Found in every home

Found in every home

Royal BC Museum expert clears up myths of fall spider season

spindly eight-legged arachnid, also called the Eratigena atrica, can reach the size of a human palm

VICTORIA, BC – For many British Columbians there is nothing more terrifying than opening a cupboard door or getting ready to hop in the shower and seeing autumn’s most notorious uninvited houseguest: the giant house spider.

This spindly eight-legged arachnid, also called the Eratigena atrica, can reach the size of a human palm and is known for its speed and high level of creepiness.

But there’s really no reason to be afraid, said Claudia Copley, Royal BC Museum Entomology Collections Manager.

“They’re harmless. I’ve picked up many and they don’t even try to bite,” she said. “They don’t have venom that’s dangerous to us.”

The giant house spider is one of the most common spiders to make its way into your home this time of year, but other species such as the house spider and the hobo spider are also frequent visitors. None of them are harmful to humans and even though the hobo spider in particular has a reputation for bad bites, Copley said this is simply not true.

“They don’t have venom that is dangerous to humans and they also do not carry bacteria known to cause infections. They’re innocent,” said Copley. “It’s all just misconceptions.”

In all BC has 781 recorded species of spiders. Spiders are more commonly found in homes during the fall not because they are trying to get out of the wet and cold, as commonly believed, but because it is mating season and male spiders are out looking for love.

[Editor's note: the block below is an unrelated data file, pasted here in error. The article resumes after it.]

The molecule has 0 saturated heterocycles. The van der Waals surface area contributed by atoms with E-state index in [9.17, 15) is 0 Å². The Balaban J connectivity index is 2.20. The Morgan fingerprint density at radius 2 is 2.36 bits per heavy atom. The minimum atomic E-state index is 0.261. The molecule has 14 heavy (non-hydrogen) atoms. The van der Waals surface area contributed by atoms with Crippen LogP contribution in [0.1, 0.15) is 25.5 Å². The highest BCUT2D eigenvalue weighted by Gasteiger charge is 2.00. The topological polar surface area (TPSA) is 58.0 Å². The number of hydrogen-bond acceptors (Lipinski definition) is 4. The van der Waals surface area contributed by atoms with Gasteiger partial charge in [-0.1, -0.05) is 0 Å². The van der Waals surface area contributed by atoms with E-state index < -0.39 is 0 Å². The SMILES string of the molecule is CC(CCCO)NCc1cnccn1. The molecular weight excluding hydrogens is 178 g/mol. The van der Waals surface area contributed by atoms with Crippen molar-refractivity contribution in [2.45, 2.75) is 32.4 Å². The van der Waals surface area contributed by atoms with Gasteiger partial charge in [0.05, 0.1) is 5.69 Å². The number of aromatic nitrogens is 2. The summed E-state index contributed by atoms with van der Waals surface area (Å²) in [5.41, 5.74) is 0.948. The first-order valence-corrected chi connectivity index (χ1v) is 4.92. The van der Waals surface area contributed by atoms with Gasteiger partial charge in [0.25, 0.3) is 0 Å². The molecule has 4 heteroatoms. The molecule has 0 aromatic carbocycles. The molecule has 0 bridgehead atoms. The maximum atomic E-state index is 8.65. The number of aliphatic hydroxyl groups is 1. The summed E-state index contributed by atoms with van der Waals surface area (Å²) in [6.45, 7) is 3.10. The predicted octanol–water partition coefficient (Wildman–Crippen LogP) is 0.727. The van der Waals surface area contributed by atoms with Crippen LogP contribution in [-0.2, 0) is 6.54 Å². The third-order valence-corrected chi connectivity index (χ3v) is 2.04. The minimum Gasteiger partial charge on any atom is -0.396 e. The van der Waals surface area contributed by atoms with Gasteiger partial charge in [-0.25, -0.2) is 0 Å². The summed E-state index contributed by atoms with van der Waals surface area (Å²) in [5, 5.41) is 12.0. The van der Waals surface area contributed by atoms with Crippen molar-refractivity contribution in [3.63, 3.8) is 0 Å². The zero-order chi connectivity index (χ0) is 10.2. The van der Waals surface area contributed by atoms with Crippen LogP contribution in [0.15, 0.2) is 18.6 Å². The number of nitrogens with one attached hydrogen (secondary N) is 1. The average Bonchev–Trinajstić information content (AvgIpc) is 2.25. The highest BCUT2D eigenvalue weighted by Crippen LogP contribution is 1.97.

“They left their web or their burrow or wherever it is they like to hang out, and they’re on the wander,” Copley said. “Most spiders don’t want to be in your home, there are probably are no females. It’s just an accident.”

Another common myth is that the spider in your bathtub or sink has crawled up through the drain. Copley said the particulars of plumbing don’t actually allow this, and the spider has actually fallen into the basin and simply can’t get out due to the slipperiness of the surface.

Copley said her three indoor cats consistently deal with any spiders in her house, but the best way to prevent these unwanted intruders is to make sure all doors have sweeps and all windows have screens, eliminating the easiest entry points.

Another ally in your fight against big spiders is actually smaller year-round house spiders. Spiders commonly found in the house year-round, such as the brown house spider, actually kill and eat their larger relatives.

Should you find one in your home, Copley said as they are introduced species, she won’t lose any sleep if they end up squished. But for the more compassionate approach simply relocate them outside, away from your house.

Her main message, however, is simply don’t be afraid.

“Spiders are kind of creepy, they have a weird way of walking. People are scared of anything that isn’t cute and fuzzy, with big eyes,” Copley said. “The more you know, the less fearful you are.”

Copley will be giving a presentation at the Spooktacular Spiders event at Swan Lake on Sunday, Oct. 26. This by-donation event runs from from noon to 3 p.m. and is in partnership with the Victoria Natural History Society. Participants are invited to bring along a spider for identification.